‘Fantasmas’ review: Surreal Julio Torres comedy is like nothing else on TV from Mashable


There’s nothing quite like seeing the world through Julio Torres’ eyes.

The writer and director has a knack for crafting strange stories based on the world’s most mundane details. In his beloved SNL sketch “Papyrus,” the font of the Avatar logo becomes the bane of Ryan Gosling’s existence. In his comedy special My Favorite Shapes, Torres breathes life into everything from a red plastic square to a Hunchback of Notre Dame Happy Meal toy. Even his longer-form projects like Los Espookys or Problemista render the minutia of our everyday lives as absurd as possible, sometimes turning trash into treasure.

With his latest project, the HBO series Fantasmas, Torres brings his singular musings on the things we take for granted to new heights. What starts as an odyssey to find a lost earring quickly spirals into something stranger: a collection of vignettes boasting as much pathos as offbeat humor. Nowhere else will you see a melancholic riff on the order of the alphabet, or a psychosexual showdown between customer service representatives. Each of these small stories is a delight in itself, but when you bind them together, you get the surreal shock to the system that is Fantasmas.

What is Fantasmas about?

Julio Torres in “Fantasmas.”
Credit: Monica Lek / HBO

In Fantasmas, Torres plays a fictionalized version of himself. Like his real-life counterpart, the show’s Julio sees the world differently from others. He can sense the inner lives of objects and concepts, a point of view he’s translated to consulting jobs for places like Crayola (he suggests they make clear crayons) and NASA (he’s helping rebrand a constellation).

Julio’s fanciful life butts up against expectations of conformity, to the point that he refuses to get the so-called “Proof of Existence” needed to identify him. Proof of Existence is necessary for Julio’s upcoming apartment hunt — his current building is being turned into a General Mills Café and Residencies, just one of many dystopian details that color Fantasmas‘ alternate version of New York. However, instead of taking the steps to get this new form of ID, Julio turns his attention to finding a golden oyster earring he lost at a club. His rambling quest serves as a framing story for Fantasmas, which flits in and out of vignettes at a moment’s notice, calling to mind a madcap variety show.

These vignettes make up a sizable chunk of Fantasmas, and to say more about their actual storylines would be to spoil much of the show’s fun. But there’s a constant joy at the discovery of each new segment, which can take the form of anything from an advertisement to a dream sequence.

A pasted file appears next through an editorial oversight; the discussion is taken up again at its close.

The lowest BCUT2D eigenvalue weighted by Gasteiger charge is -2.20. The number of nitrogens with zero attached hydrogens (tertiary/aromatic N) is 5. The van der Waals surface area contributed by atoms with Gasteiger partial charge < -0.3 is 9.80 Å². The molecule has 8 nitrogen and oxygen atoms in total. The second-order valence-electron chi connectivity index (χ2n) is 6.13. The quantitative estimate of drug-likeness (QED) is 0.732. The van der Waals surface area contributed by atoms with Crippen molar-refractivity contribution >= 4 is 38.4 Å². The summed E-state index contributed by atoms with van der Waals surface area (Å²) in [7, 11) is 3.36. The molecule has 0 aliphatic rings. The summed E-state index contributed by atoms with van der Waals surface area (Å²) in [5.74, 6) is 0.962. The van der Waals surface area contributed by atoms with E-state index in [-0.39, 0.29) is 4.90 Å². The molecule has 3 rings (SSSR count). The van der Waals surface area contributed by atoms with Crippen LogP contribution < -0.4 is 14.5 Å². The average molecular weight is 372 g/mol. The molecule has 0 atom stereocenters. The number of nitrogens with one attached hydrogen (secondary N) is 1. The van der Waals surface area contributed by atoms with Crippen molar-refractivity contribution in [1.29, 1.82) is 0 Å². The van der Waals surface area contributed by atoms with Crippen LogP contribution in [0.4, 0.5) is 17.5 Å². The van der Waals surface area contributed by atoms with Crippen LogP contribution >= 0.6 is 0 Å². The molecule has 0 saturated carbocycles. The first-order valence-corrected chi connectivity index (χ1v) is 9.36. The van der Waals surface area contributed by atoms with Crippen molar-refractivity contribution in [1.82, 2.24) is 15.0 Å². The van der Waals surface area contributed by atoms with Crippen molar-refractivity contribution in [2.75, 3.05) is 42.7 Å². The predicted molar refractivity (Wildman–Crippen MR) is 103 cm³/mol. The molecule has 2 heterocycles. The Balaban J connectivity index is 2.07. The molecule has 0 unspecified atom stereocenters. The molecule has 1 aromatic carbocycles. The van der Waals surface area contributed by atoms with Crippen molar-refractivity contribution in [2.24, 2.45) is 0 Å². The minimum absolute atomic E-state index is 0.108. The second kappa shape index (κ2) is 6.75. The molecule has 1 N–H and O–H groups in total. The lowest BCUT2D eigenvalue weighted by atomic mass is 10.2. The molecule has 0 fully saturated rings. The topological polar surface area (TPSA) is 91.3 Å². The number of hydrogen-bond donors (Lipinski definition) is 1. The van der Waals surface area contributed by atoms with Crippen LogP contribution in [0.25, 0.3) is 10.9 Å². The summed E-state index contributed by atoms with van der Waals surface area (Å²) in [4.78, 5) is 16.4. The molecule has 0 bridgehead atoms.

Most of the time, we end up following a character Julio meets ever so briefly (played by a stacked bench of guest stars like Steve Buscemi and Julia Fox) into their daily lives. These changes in perspective shift us from the surface-level impressions of those initial encounters to rich character studies. Often, all these oddball characters want is meaningful connection in an increasingly impersonal world. Fantasmas shows us the lengths people are willing to go to to find that connection, that sense of being seen, all with Torres’s characteristically dreamy flourishes.

Fantasmas presents a brilliantly surreal New York.

In addition to its freewheeling structure, one of Fantasmas‘ greatest pleasures is its world-building. Torres invites us into an absurdist fantasy New York, where clubbing hamsters and Smurf-like creatures rub shoulders with performance artists and aspiring actors. Production designer Tommaso Ortino adds to the fantasy with colorful sets straight out of a surreal theater show. Some rooms are often missing ceilings or walls, giving way to a black void. Others are twisting, turning mazes, calling to mind the set of My Favorite Shapes or the labyrinthine representation of the U.S. immigration process in Problemista.

The theatrical feel of the sets extends throughout Fantasmas, from elaborate puppetry to cartoonish sound effects to a repeating motif of a miniature proscenium. But instead of evoking artifice, these clearly handmade elements invite us into the crafting process, highlighting Fantasmas‘ characters’ scrappy attempts to build something new. Performance artist Vanesja (Martine) — the “j” is silent — got too invested in a piece where she pretended to be Julio’s agent, to the point that she is now really an agent. Driver Chester (Tomás Matos) has created a rideshare app just for their car — “it’s giving grassroots,” they tell Julio. Even Julio’s robot assistant Bibo (voiced by Joe Rumrill) dreams of becoming an actor.

Still, reality rears its ugly head in the face of these dreams, as Torres’ fantasy New York is not immune to the horrors of bureaucracy and late-stage capitalism. A visit to a doctor’s office is juxtaposed with a ticking countdown, similar to Problemista‘s hourglass imagery tied to expiring work visas. Corporations take over apartment complexes. At one point, in an effort to get out of having Proof of Existence, Julio tries to sell a show to Zappos’ new streaming service. That’s just one of many moments in which Fantasmas skewers the entertainment industry, including a pointed superhero send-up that still manages to find new ground in a genre that’s already been parodied to death.

But even with all these instances of outside forces mandating conformity, Fantasmas‘ kooky characters manage to forge their own paths. The same is true of Fantasmas itself, which breaks its own mold time and again to create something that is wholly unique, relevant, and unabashedly weird. There’s nothing on TV quite like it, its shimmering strangeness making it just as precious as Julio’s coveted golden oyster earring.

Fantasmas premieres June 7 at 11:00 p.m. ET on HBO and Max, with a new episode weekly.

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